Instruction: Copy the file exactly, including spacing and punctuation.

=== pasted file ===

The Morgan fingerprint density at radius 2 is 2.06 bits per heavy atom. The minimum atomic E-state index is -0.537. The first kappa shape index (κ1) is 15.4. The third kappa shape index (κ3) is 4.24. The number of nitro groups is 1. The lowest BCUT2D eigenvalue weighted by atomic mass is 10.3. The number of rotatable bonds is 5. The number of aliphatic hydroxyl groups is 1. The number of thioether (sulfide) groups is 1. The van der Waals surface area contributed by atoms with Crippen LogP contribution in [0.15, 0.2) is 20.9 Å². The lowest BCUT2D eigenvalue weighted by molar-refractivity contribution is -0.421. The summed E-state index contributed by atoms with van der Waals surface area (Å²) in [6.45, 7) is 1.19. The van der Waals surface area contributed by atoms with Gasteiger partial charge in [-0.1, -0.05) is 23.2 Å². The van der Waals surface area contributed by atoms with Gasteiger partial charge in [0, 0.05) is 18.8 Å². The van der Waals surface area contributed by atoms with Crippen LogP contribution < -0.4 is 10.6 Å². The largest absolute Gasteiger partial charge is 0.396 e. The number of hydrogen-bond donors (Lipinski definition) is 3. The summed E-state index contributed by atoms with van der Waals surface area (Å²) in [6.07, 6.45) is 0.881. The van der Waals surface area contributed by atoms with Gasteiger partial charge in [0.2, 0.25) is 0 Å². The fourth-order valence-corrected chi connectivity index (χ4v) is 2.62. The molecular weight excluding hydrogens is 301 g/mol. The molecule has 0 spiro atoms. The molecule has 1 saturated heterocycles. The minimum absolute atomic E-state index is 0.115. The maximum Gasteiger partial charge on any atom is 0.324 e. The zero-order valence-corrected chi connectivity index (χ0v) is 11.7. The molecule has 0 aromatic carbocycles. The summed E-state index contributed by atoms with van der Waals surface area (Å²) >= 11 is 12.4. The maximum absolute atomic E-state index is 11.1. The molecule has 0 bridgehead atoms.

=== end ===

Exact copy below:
The Morgan fingerprint density at radius 2 is 2.06 bits per heavy atom. The minimum atomic E-state index is -0.537. The first kappa shape index (κ1) is 15.4. The third kappa shape index (κ3) is 4.24. The number of nitro groups is 1. The lowest BCUT2D eigenvalue weighted by atomic mass is 10.3. The number of rotatable bonds is 5. The number of aliphatic hydroxyl groups is 1. The number of thioether (sulfide) groups is 1. The van der Waals surface area contributed by atoms with Crippen LogP contribution in [0.15, 0.2) is 20.9 Å². The lowest BCUT2D eigenvalue weighted by molar-refractivity contribution is -0.421. The summed E-state index contributed by atoms with van der Waals surface area (Å²) in [6.45, 7) is 1.19. The van der Waals surface area contributed by atoms with Gasteiger partial charge in [-0.1, -0.05) is 23.2 Å². The van der Waals surface area contributed by atoms with Gasteiger partial charge in [0, 0.05) is 18.8 Å². The van der Waals surface area contributed by atoms with Crippen LogP contribution < -0.4 is 10.6 Å². The largest absolute Gasteiger partial charge is 0.396 e. The number of hydrogen-bond donors (Lipinski definition) is 3. The summed E-state index contributed by atoms with van der Waals surface area (Å²) in [6.07, 6.45) is 0.881. The van der Waals surface area contributed by atoms with Gasteiger partial charge in [0.2, 0.25) is 0 Å². The fourth-order valence-corrected chi connectivity index (χ4v) is 2.62. The molecular weight excluding hydrogens is 301 g/mol. The molecule has 0 spiro atoms. The molecule has 1 saturated heterocycles. The minimum absolute atomic E-state index is 0.115. The maximum Gasteiger partial charge on any atom is 0.324 e. The zero-order valence-corrected chi connectivity index (χ0v) is 11.7. The molecule has 0 aromatic carbocycles. The summed E-state index contributed by atoms with van der Waals surface area (Å²) >= 11 is 12.4. The maximum absolute atomic E-state index is 11.1. The molecule has 0 bridgehead atoms.